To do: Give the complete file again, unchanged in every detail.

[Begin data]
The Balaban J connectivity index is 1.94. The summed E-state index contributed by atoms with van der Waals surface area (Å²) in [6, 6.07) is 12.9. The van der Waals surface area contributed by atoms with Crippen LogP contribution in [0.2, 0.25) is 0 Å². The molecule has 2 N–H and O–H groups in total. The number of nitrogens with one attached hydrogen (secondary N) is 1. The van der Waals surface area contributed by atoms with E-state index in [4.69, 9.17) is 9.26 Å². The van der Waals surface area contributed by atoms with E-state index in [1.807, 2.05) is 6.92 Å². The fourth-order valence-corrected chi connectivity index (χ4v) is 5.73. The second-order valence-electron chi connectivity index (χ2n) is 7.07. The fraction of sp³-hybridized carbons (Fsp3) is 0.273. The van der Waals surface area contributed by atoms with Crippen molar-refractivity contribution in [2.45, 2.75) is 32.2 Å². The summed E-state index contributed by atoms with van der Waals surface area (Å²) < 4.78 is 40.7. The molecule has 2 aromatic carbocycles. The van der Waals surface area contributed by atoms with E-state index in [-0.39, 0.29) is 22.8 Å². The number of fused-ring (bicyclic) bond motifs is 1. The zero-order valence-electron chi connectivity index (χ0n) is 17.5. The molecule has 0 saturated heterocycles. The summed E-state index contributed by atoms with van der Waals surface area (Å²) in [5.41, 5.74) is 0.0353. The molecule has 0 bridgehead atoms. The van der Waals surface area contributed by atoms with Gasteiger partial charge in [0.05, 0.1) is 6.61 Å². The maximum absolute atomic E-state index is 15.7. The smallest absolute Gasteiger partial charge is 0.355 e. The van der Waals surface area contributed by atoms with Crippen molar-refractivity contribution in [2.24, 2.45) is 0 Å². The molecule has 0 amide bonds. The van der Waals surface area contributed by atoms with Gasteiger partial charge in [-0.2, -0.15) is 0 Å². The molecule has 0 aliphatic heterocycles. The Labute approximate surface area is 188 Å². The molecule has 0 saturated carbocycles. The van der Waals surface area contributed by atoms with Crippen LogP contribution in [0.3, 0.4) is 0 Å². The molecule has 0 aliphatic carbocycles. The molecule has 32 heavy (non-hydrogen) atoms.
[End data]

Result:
The Balaban J connectivity index is 1.94. The summed E-state index contributed by atoms with van der Waals surface area (Å²) in [6, 6.07) is 12.9. The van der Waals surface area contributed by atoms with Crippen LogP contribution in [0.2, 0.25) is 0 Å². The molecule has 2 N–H and O–H groups in total. The number of nitrogens with one attached hydrogen (secondary N) is 1. The van der Waals surface area contributed by atoms with E-state index in [4.69, 9.17) is 9.26 Å². The van der Waals surface area contributed by atoms with E-state index in [1.807, 2.05) is 6.92 Å². The fourth-order valence-corrected chi connectivity index (χ4v) is 5.73. The second-order valence-electron chi connectivity index (χ2n) is 7.07. The fraction of sp³-hybridized carbons (Fsp3) is 0.273. The van der Waals surface area contributed by atoms with Crippen molar-refractivity contribution in [2.45, 2.75) is 32.2 Å². The summed E-state index contributed by atoms with van der Waals surface area (Å²) < 4.78 is 40.7. The molecule has 2 aromatic carbocycles. The van der Waals surface area contributed by atoms with E-state index in [-0.39, 0.29) is 22.8 Å². The number of fused-ring (bicyclic) bond motifs is 1. The zero-order valence-electron chi connectivity index (χ0n) is 17.5. The molecule has 0 saturated heterocycles. The summed E-state index contributed by atoms with van der Waals surface area (Å²) in [5.41, 5.74) is 0.0353. The molecule has 0 bridgehead atoms. The van der Waals surface area contributed by atoms with Gasteiger partial charge in [0.05, 0.1) is 6.61 Å². The maximum absolute atomic E-state index is 15.7. The smallest absolute Gasteiger partial charge is 0.355 e. The van der Waals surface area contributed by atoms with Crippen molar-refractivity contribution in [2.24, 2.45) is 0 Å². The molecule has 0 amide bonds. The van der Waals surface area contributed by atoms with Gasteiger partial charge in [-0.2, -0.15) is 0 Å². The molecule has 0 aliphatic heterocycles. The Labute approximate surface area is 188 Å². The molecule has 0 saturated carbocycles. The van der Waals surface area contributed by atoms with Crippen LogP contribution in [0.3, 0.4) is 0 Å². The molecule has 0 aliphatic carbocycles. The molecule has 32 heavy (non-hydrogen) atoms.